There is a couple of videos on youtube that show how to do this. Just google EPA pressure washing or pressure washer water containment or reclamation. There is a guy from one of the pressure wash suppliers that did like a 10 part series on you tube about EPA guidelines. Basically sand bag tubes and vacuum/filters. You are trying to keep it out of the storm drains (whether you use chemicals or not) and out of any water source like a pond/ lake or stream... So basically the sand bags create a dam to channel the water to your vacuum so you can pick it up. Then you either have to process it and filter it your self or take it to a processing center. There are all kinds of rules and exemptions that vary from state to state and town to town. For the most part the EPA rules are what everyone copies.
An LLC protects YOU from being Sued. They can sue your company. A DBA offers no protection. So If you have a DBA they can take everything you own. where as with an LLC they can only take your business assets. NOTE that NOTHING is bullet proof with the way the legal system runs nowadays... Running out of your home is up to your local codes. Call your zoning or code officer. If you start out as long as you are neat and tidy and have little to no activity (customers/employees/trucks) mucking up the neighborhood then you may get away with it for a while. But beware - it is always the nosey neighbor that has noting better to do that will call into the zoning board and complain. When that happens most likely you will get a letter telling you to stop doing whatever it is you are doing. There is a chance that you could get the one hard ass in town who wants to flex his/her power and he/she could drag you into court.
SS tax. TIME. Uniforms or other promotional items separate from advertising. . Office supplies. Computers. TIME. Cleaning supplies. Association fees, Certification fees, books, courses, conventions. Cash on hand to fix or replace things you ruined or killed, that fall below your insurance deductibles. Did I mention TIME?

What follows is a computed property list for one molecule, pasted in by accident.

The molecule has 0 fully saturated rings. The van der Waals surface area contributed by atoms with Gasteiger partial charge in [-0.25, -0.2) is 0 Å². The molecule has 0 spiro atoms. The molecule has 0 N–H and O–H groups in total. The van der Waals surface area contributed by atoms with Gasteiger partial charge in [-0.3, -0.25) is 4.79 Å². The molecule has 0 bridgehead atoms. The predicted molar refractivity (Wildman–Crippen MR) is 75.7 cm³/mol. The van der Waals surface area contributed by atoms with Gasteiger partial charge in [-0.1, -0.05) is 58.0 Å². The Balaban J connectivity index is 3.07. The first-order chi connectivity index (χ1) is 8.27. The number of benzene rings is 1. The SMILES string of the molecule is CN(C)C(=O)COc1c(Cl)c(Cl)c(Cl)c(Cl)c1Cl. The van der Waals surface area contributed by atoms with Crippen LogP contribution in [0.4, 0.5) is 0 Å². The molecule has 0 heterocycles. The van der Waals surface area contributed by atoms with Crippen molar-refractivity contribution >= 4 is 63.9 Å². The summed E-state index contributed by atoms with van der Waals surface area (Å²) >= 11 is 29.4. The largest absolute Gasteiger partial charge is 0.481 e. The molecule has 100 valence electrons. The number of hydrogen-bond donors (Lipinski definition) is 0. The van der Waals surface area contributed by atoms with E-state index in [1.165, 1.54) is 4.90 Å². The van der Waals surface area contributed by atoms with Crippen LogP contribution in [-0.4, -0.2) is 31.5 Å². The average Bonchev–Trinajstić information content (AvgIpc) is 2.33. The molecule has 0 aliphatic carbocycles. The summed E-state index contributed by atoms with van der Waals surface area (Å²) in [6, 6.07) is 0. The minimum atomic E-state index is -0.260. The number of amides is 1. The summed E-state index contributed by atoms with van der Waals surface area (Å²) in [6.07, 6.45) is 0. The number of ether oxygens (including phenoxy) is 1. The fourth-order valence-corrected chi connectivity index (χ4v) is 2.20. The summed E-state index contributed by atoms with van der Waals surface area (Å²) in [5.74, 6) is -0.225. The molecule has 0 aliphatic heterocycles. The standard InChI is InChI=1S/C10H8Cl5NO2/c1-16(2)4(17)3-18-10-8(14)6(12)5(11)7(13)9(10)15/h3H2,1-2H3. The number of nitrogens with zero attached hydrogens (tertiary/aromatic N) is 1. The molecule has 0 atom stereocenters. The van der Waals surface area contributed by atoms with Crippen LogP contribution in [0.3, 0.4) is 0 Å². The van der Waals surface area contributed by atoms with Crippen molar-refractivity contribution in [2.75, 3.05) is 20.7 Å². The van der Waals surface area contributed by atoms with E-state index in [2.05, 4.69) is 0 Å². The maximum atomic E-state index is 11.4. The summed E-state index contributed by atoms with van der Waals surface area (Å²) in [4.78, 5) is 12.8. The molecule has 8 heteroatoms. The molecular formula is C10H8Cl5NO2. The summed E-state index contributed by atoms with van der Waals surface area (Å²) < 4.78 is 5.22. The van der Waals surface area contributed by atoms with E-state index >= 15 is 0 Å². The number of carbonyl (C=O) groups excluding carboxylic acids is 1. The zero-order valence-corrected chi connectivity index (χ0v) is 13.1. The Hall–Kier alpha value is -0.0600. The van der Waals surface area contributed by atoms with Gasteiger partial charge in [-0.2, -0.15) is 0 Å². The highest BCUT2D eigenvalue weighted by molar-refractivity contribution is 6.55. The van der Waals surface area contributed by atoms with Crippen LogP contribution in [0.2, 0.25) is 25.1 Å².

For the Air Compressor I just open the doors. When running the pressure washer I just roll it outside the trailer while it is running. A friend of mine has a roof vent and he made a muffler pipe that runs up to it, so he just opens the vent to exhaust. But who wants to go into a boiling hot trailer? More important is to have your chemical tank vented to the outside to keep it from rotting out your trailer. Thanks to Kevin for that info...
Yes two would be better than one because you double your compression area (air space in the top chamber) but they would both have to be installed on the same line. Having a larger one is better. Theoretically you could string 10 small ones together and have the same amount of compression space as one large one BUT then you would have 20 more fittings and hose clamps and possible leaks. It would cost a fortune. The other side of the coin is to just size your nozzle large enough so that the pump runs constant.
the "accumulator tank" is just a bladder tank the job of the tank is NOT to have a lot of water in it. The bladder is to separate the air from the water. As you put water in the tank it pushes the bladder up (the bladder expands) and compresses the air above it. Water does not compress. The whole reason you have a tank is so the pressure valve has as large cushion of air for expansion as it can before turning the pump on and off. The air chamber also helps reduce water hammering. The pressure from the air in the bladder is now what pushes your water through the line while the pump is off, until it gets so low that it forces the pump to turn on. Look at a well out side it does not matter if it is a bladder tank or a galvanized tank with no bladder (they have a weeping valve to introduce air and a air release valve on the side to release air) If the tanks are lets say "80 Gallon Tanks) that does not mean they hold 80 gallons of water) in reality they only hold about half that amount, the rest of the tank is filled with compressed air. The air pressure in the tank (checked by the air valve on top) should be matched to your pressure switch and has nothing to do with GPM. So in this case it should only be 10 to 15 pounds just like the smaller tank ( the little plastic accumulator tank) was. This is because the pressure switch on the pump is set to go on when the pressure gets down to that psi. If you have more air psi than that in the top of the bladder, then the pressure switch thinks it is at a higher pressure and shuts the pump off sooner because it thinks the tank has built up the pressure when in reality you have put to much air in there. To much air/psi in the top part of the tank defeats the whole purpose of having a larger tank. Remember ONLY check the air valve for the propper pressure whit the pump shut off and the pressure removed from the water line (Drain the line to and from the tank) so you don't get a false reading. So Remember the water rising from the bottom of the tank pushes the baldder up causing the air on top of the bladder to compress the trapped air and that is the reading the pressure switch relies on. So the larger the tank you can get the more water it will hold. The little one may hold 3 cups, the blue one shown may hold a gallon, the 20 gallon tanks may hold 10-12 gallons, the 80 gallon tanks may hold 35-40 gallons, It all depends on how much air is stored/compressed and that is controlled by the settings on the pressure switch.